…today when you read the novel, you can make out that this cannot be the ending. A lot of people wanted Binodini to get married to Behari. I think that would have been a solution 30 years ago when people were propagating widow remarriage…But in today’s time, I think a woman can live on her own completely. She does not require a male surname, or title, or an appendage of any kind to help her lead her life …In the letter she writes when she leaves, Binodini mentions her own desh, which is not ‘country’, it should not be translated or read as country; it should be read as a space, a space or domain…And that is what Binodini speaks of at the end.
Before talking about how Noukadubi – a tale of four cross-wired lovers gets a contemporary makeover in Ghosh’s production – it has to be mentioned that this story happens to be the most filmed adaptation of any Tagore work. It is a rather progressive Bollywood style story from Galpaguccha (1912) and maybe because it had raised eyebrows during the bard’s lifetime for its “freewheeling slant,” inspired Ghosh to adapt it.
Filmmaker Suman Mukhopadhyay was inspired to adapt the novel Chaturanga into a film in 2009 because he felt that “the socio-cultural context is that of a nation under colonial rule that is trying to find its own voice. That search is still on even in post-colonial India. Sachish is the epitome of that search”.
When asked by the interviewer about how he resolved this issue when making the film and how much liberty he felt free to take, Mukhopadhyay replied:
Tagore is always a difficult phenomenon to explore in the Bengal milieu. People are oversensitive about him. Firstly, all Bengalis think that they understand Tagore. And they have their preset images of the characters. And that creates lots of trouble for a contemporary artist who wishes to re-explore Tagore.
If you notice how Shakespeare is reinvented in the West — It is a revolution. But Tagore has just been out of the copyright a few years back. It is difficult for Bengalis to accept any new intervention regarding Tagore.
Consequently, Chaturanga, the film, is both hated and loved, about 50:50, I would say. It is Tagore’s genius that he unified and integrated the social dilemmas that a nation was facing through the novel. I don’t agree with those who say that Chaturanga is a novel of ideas. It is a very living text and the work of a genius and a visionary.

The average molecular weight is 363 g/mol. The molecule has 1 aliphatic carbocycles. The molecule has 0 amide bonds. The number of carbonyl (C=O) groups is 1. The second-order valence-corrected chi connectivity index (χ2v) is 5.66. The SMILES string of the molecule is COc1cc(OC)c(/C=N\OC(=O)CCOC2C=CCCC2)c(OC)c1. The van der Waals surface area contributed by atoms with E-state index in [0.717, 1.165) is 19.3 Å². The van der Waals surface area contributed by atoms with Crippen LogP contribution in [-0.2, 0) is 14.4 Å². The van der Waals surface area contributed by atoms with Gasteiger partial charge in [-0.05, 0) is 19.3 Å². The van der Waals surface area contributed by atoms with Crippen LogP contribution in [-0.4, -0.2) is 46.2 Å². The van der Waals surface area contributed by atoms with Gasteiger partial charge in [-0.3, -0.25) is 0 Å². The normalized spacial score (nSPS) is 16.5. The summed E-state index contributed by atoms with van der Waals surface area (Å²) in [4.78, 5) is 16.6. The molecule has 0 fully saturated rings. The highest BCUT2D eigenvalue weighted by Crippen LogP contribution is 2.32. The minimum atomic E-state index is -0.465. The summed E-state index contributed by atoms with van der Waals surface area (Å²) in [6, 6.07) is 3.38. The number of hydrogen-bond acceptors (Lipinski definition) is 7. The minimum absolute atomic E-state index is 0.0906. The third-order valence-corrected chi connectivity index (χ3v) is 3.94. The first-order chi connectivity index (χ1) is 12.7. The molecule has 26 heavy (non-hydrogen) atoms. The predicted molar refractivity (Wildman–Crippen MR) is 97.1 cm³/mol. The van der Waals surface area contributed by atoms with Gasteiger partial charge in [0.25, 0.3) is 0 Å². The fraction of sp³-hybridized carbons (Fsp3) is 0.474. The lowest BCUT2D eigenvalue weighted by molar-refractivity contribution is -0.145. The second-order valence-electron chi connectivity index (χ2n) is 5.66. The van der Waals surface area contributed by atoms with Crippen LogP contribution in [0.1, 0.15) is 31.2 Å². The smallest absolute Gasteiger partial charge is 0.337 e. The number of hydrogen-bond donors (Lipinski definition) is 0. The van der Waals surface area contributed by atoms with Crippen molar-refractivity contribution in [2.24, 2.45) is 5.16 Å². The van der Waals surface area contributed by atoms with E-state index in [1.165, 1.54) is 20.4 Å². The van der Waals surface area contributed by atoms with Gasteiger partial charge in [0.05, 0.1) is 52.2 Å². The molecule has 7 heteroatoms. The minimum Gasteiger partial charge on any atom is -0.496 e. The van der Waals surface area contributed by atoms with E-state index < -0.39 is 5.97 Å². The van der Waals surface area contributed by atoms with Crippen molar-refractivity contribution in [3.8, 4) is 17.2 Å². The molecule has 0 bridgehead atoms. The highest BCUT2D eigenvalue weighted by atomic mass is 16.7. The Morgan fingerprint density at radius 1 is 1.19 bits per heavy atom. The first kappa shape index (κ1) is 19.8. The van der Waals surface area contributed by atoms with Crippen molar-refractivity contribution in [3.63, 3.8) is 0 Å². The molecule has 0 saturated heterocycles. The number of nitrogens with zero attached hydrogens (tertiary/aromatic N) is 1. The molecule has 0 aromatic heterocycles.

…I have taken liberties as much as I needed to take for the film. It is a film and film has its own language. One cannot go back to the literary text and blame the filmmaker for his detours and interventions.
Such examples may be multiplied but the moot point remains that each director finds his own individual reason for filming a Tagore story.
To conclude, it can therefore be unanimously accepted that as long as Tagore’s works will be adapted to the screen, critics will go on harping that the sanctity of the literary text has been destroyed.
Andrei Tarkovsky’s declaration that “the time has come for literature to be separated, once and for all, from cinema” can find theoretical acceptance; Ingmar Bergman’s declaration that “film has nothing to do with literature” may find diehard cinema fans supporting his point of view, but as long as the film industry relies on literature to go on constantly supplying them with the raw material, adaptation with its varied problems will continue to worry critics, readers and viewers alike.
And with our ‘man for all seasons’ more in the limelight now because of his 150th birth anniversary, new cinematic adaptations of Tagore’s works will still keep his legacy alive.
 See Chidananda Dasgupta, Talking About Films, 1981.
 On the 150th year of Tagore’s birth, director Pranab Choudhuri pays tribute to the bard through his first ever feature film Musalmanir Galpo. It is a story about Hindu Muslim unity and religious patience and brotherhood that Tagore wrote a few months before his death.
 Film Eye, Satyajit Ray. Journal of Ruia College Film Society. Quoted in Arun Kumar Ray, Rabindranath O Challachitra. Kolkata: Chitralekha, 1986: 69.
 Satyajit Ray, Bishay Chalachitra. Calcutta: Ananda Publishers Limited, 1976. rpt. 1982. They were addressed in the form of letters directed at Ashok Rudra, who attacked Ray for the diversions he made from the original in Charulata. According to Dhruba Gupta, Ray’s final article was “a wonderful piece of literary criticism of the Tagore original in the then-distinguished Bengali little magazine Parichay in 1964.”
 Film Eye, Satyajit Ray. Quoted in Rabindranath O Challachitra, 68.
 The first adaptation of Noukadubi was a silent film version in 1932 directed by Naresh Mitra followed by Nitin Basu’s production in 1947. Basu even made a Hindi version of it the same year and titled it Milan. In 1979, director Ajoy Kar made another venture to be followed by Rituparno Ghosh in 2010.
 Tagore on Screen: Filming ‘Chaturanga’ www.siliconeer.com